The first mission for the day is to say good-bye to Cousin S, which I did with mixed feelings. I was so happy to have had the rare time together, but I admit to feeling bewildered by her behavior in Paris. When I blew out my desire to hunt for the dress, she didn’t continue the hunt on her own. When she went to the Orsay, it was understood that I would take her to the museum and meet her as she left. And yesterday when I was on my bike ride, she spent the day in the apartment. Well, she did go out later in the day; she was meeting friends for dinner and left early enough to walk around Sacre Coeur before dinner. She maybe wandered around for an hour. As I noted above, Cousin S is absolutely fluent in French, and she lived and worked in Nice for six months. So I am stunningly bewildered by her reluctance to spend time on her own in this most wonderful and beautiful city. I think my bewilderment raised little spikes of resentment, actually, which I couldn’t completely cover up. I often felt weighed down with the responsibility of her Paris vacation. I wasn’t prepared for it, and indeed should have spoken up early in the visit.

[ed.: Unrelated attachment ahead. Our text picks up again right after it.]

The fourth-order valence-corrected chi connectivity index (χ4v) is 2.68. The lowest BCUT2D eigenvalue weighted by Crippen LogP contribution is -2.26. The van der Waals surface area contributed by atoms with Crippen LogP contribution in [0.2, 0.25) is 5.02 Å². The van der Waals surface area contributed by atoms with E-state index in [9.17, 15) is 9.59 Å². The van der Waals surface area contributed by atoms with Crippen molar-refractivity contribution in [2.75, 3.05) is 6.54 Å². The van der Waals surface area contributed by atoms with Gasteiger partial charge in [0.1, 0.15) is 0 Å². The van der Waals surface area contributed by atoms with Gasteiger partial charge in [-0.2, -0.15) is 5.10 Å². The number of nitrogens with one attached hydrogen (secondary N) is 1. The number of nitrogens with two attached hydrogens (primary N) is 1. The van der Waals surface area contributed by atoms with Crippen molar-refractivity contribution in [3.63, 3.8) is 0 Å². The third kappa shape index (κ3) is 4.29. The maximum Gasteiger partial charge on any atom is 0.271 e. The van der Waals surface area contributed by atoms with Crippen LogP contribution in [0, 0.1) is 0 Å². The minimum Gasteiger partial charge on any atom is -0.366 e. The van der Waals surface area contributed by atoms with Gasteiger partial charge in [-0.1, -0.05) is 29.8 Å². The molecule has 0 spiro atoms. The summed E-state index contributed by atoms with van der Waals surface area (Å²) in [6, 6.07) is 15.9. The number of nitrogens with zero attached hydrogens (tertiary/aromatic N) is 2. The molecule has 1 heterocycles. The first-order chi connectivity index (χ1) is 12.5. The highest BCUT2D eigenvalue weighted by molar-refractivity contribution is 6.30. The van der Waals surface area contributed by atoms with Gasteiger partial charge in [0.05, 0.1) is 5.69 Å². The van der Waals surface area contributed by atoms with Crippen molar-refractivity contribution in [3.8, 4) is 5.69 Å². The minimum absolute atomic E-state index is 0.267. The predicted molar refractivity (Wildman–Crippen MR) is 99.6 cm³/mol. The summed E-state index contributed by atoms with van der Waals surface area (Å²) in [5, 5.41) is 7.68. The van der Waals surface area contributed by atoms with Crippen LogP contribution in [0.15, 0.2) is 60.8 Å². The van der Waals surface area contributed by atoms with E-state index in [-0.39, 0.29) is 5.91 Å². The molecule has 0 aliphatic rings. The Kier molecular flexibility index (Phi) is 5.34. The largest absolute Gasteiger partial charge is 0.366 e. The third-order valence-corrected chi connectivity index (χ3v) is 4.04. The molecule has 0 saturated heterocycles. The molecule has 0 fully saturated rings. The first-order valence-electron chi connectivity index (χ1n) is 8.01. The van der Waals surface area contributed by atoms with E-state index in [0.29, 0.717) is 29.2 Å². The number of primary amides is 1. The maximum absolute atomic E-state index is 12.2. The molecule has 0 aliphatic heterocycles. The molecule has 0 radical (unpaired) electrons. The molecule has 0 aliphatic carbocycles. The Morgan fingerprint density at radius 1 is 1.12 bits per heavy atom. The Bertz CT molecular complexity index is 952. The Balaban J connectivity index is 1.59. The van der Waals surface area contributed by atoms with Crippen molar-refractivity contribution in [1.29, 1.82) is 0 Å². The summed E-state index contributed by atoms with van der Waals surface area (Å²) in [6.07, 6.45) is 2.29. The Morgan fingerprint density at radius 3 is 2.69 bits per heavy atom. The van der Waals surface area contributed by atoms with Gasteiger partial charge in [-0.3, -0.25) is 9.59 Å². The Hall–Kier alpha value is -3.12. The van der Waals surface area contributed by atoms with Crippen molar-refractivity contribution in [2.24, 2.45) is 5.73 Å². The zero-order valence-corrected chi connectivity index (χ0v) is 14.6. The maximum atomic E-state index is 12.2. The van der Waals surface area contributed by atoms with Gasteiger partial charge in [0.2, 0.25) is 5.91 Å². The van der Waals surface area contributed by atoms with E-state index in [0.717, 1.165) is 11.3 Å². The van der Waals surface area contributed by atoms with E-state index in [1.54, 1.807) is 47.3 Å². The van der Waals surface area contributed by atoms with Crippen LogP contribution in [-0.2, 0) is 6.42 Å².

So, anyway. Today Cousin S takes the train to Lyon to make her presentation. I helped her haul her equally-as-unreasonably-heavy-as-mine suitcase down the stairs (silently wishing a magical cousin would show up to help me with mine in a few days . . . ) and waited with her until her taxi came. Then I packed up a decent-sized load of dirty clothes into a bag and went to the post office around the corner to mail them home to Germany, hoping to reduce my suitcase’s poundage even minuscule-ly. I bought a 5-kg box, stuffed in my clothes while admiring my own ability to select exactly 5 kg of clothes, sealed it, and sent it. 27 Euro, no problem.